• 3. HUMAN RIGHTS & HUMAN WELFARE crime. This issue continues to haunt the “war on drugs” and is very much a part of the human trafficking landscape. One has to recognize that supply will always try and meet demand. In the United States, which is chiefly a destination country, there is a demand for sex, a demand for agricultural labor, a demand for domestic servants, and a demand for construction. Because of the very high standard of living in the United States, human trafficking is prevalent, and the desire to obtain goods and services at the lowest prices possible perpetuates the demand. The suppliers know this. The traffickers know this. And we are willing to turn a blind eye to the invisible ones in our society. Perhaps what is necessary is not a worldwide solution, but various regional ones. To overcome the vulnerability experienced by single countries, as well as the often-cumbersome nature of international affairs, counties have banded together to find financial solutions and to increase their prosperity. These same associations, based on economic and cultural ties, can also work together to formulate policy and to create solutions to the problem of human trafficking. But to do all of this, much more research is needed. This work by the graduate students of the Josef Korbel School of International Studies for Human Rights & Human Welfare is part of the solution. 3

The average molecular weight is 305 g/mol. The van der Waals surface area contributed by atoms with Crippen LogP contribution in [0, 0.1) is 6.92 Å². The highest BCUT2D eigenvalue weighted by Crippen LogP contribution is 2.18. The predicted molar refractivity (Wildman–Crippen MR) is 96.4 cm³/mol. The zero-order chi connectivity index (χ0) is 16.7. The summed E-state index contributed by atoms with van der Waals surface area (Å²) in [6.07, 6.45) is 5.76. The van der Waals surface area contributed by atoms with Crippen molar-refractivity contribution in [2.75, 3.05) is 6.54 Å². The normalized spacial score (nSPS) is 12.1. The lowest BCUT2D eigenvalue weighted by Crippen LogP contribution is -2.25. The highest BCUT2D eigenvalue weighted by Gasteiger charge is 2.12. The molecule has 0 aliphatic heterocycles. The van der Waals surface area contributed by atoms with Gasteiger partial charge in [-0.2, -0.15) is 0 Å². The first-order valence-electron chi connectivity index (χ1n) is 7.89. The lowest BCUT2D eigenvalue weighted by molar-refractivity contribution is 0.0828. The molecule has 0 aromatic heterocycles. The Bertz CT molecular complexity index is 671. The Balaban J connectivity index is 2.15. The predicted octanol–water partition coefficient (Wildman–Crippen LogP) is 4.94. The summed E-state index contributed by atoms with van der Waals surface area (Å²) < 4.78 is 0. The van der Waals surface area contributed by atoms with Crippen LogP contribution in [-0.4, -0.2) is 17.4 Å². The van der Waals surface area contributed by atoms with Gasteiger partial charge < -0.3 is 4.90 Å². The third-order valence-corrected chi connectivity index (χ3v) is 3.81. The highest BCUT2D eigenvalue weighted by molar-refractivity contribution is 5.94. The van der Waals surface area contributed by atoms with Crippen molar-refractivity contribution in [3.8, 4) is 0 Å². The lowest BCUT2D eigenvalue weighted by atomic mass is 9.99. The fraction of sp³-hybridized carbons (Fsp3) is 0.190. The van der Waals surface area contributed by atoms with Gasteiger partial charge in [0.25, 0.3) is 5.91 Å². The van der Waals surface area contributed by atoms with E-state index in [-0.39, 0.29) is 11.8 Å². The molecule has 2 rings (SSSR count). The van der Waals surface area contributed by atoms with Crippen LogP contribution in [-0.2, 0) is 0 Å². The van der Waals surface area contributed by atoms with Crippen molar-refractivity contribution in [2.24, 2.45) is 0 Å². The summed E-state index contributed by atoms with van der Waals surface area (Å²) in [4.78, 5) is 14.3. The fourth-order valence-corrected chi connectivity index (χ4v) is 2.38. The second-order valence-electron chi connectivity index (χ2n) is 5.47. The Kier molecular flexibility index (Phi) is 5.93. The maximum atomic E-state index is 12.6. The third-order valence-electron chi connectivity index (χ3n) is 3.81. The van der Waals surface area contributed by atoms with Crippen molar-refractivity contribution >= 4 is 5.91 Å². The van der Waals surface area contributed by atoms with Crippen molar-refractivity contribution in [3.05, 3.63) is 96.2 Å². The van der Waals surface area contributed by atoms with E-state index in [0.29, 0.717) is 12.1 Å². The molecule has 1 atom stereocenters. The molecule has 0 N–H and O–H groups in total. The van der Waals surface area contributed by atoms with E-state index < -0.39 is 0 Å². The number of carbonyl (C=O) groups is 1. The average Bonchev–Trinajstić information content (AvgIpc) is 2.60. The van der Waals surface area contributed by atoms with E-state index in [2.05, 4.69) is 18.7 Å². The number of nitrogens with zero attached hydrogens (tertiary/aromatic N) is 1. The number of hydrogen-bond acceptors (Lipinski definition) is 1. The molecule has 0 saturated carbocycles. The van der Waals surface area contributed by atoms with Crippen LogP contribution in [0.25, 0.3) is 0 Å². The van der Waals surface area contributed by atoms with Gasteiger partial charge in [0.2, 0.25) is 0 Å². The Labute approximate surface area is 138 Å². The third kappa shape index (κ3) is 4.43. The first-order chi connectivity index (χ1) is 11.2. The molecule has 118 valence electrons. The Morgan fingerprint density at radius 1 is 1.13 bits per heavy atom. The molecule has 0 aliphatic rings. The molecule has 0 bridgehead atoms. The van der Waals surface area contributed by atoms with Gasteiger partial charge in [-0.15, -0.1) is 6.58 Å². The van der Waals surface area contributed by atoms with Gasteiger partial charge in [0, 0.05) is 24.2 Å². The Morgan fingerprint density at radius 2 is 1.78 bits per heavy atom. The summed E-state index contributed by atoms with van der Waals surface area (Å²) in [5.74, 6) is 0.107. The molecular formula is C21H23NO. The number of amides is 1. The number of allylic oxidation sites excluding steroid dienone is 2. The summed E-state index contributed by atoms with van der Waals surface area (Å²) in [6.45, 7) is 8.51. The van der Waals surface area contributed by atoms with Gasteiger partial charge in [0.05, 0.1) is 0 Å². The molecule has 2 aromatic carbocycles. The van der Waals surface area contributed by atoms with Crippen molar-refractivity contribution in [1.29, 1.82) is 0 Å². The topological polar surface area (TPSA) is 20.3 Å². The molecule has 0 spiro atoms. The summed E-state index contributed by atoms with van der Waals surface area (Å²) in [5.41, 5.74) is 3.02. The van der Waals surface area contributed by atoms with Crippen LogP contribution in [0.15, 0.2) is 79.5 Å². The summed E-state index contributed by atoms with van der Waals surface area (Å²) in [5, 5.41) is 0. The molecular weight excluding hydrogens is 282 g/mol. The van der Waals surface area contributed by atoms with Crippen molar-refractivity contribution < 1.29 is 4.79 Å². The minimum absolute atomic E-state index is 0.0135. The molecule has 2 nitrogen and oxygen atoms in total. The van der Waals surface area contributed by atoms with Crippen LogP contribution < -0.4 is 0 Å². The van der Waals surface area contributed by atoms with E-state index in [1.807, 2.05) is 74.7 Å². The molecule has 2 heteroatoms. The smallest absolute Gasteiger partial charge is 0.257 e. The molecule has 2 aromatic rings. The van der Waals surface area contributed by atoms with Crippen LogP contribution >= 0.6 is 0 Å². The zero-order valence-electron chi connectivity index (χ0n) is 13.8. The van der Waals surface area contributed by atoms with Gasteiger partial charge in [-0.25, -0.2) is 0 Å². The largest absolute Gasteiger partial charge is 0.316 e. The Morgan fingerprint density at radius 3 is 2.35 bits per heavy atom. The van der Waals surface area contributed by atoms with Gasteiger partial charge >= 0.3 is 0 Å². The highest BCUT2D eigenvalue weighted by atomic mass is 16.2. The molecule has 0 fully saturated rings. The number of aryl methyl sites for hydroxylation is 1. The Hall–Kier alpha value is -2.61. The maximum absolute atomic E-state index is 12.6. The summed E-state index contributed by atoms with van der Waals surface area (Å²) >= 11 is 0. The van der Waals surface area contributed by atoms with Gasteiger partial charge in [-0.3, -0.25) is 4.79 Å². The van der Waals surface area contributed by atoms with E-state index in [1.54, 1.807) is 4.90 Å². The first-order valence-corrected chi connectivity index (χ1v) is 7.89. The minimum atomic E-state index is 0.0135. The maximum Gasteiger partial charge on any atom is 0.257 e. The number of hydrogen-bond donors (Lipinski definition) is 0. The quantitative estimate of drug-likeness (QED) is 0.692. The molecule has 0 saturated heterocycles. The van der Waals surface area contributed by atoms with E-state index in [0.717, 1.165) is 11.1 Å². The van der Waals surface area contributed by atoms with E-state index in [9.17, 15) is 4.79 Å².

• 4. TOPICAL RESEARCH DIGEST: HUMAN RIGHTS AND HUMAN TRAFFICKING 4 Researchers Christopher Anderson Devin Brewer Carolyn Burke Schuyler Dudley Annie Dullum Lindsey King Danielle Mossbarger Megan Walker Kate Zdrojewski Instructor Arianna Nowakowski Editors Amy Bhalla Jessie Burley Raslan Ibrahim Arianna Nowakowski Joel Pruce _____________________________________________________________________________________ © 2008, Josef Korbel School of International Studies, University of Denver